ISLAMABAD: It definitely touched a few raw nerves when Jamaat-i-Islami attempted to get a resolution passed in the National Assembly, condemning the execution of Jamaat leader Abdul Quader Mollah in Dhaka on the charges of war crimes.
This was one issue that had the potential to scratch old wounds. Jamaat’s Sahibzada Tariqullah made a passionate appeal for what he called a benign resolution to commemorate “a friend of Pakistan who was brutally executed in Dhaka.”
Sahibzada went to the extent of comparing Mollah with Nelson Mandela. “If we can grieve for Mandela why not for Mollah who too was a freedom fighter,” he said passionately. Preposterous, isn’t it. There is a huge difference, Sahibzada. For a start, Mollah was a perpetrator who was accused of war crimes whereas Mandela was the victim of such crimes.
We may have come a long way in re-evaluating our deeds in 1971. We only have to read the account of our own Major General Khadim Hussain Raja, A Stranger in My Own Country: East Pakistan, 1969-1971. The book is posthumously published largely because we did not have the stomach to accept our deeds in earlier decades. By the way as General Officer Commanding 14 Division in East Pakistan he should know whatever happened there.
The details of what Jamaat militias, Alshams and Albadr, did in the then East Pakistan are hair-raising. Anybody who reads that might want the Pakistani State to finally apologise for our deeds. And here it was that the Jamaat member wanted Parliament to condemn Bangladesh for what is its internal matter now.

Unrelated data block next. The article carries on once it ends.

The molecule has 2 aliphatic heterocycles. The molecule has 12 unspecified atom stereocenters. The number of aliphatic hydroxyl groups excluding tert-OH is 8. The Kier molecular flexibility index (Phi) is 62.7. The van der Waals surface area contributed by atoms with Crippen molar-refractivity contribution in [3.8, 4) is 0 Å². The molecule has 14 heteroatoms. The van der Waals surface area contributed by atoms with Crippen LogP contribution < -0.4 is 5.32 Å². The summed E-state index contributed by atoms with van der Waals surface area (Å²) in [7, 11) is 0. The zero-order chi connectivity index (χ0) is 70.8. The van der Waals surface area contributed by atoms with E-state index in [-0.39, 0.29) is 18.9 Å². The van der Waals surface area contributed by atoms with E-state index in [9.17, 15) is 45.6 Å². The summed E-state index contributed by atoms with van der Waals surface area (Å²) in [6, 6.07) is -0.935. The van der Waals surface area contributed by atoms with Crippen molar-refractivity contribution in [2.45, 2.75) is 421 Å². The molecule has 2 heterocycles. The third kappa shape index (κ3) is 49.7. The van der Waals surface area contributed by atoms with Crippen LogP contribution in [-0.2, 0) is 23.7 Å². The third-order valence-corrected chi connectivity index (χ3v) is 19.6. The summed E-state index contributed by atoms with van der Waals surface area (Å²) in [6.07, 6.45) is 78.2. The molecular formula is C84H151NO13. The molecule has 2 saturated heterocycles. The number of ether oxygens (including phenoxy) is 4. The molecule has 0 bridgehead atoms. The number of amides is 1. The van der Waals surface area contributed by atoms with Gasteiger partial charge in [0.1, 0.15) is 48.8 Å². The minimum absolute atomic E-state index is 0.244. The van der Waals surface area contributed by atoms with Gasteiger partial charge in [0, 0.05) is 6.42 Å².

Sahibzada was wrong to assume that everybody in the assembly was on board. The government surely kept a distance and postponed the discussion conveniently. Sahibzada wanted Pakistan to ask the Bangladesh government to stop their inquiry and let the accused go.
Not so easy, my friend. If we follow the same logic, how can we refuse Washington when it asks us to let Dr Shakeel Afridi go. Pakistan is not handing over the accused in Mumbai blasts because, we say, we have to first try them here in our courts.
How can we ask Bangladesh to stop its judicial process because our three members of Jamaat in a House of 343 want it?Jamaat-i-Islami thinks itself to be the custodian of Muslims zealots from Algeria to Cairo. It still retains its proxies in Afghanistan. But time may have come for us to first settle our own problems and bid farewell to this Pan-Islamic notion, aptly said MNA Dostain Domki in the corridors.
Meantime, Parliament continued with its lackluster debate on the law and order. Tail Piece: ANP’s Haji Adeel moved a privilege motion in the Senate because the parliamentarians were stopped from leaving their lodges because of VVIP movement. Chairman Nayyar Bokhari was quick to summon Islamabad IG to explain. We the commoners endure this in and around Islamabad almost daily. Why should this become an issue when the honorable parliamentarians have to suffer it? Is there any honour in this?
December 14, 2013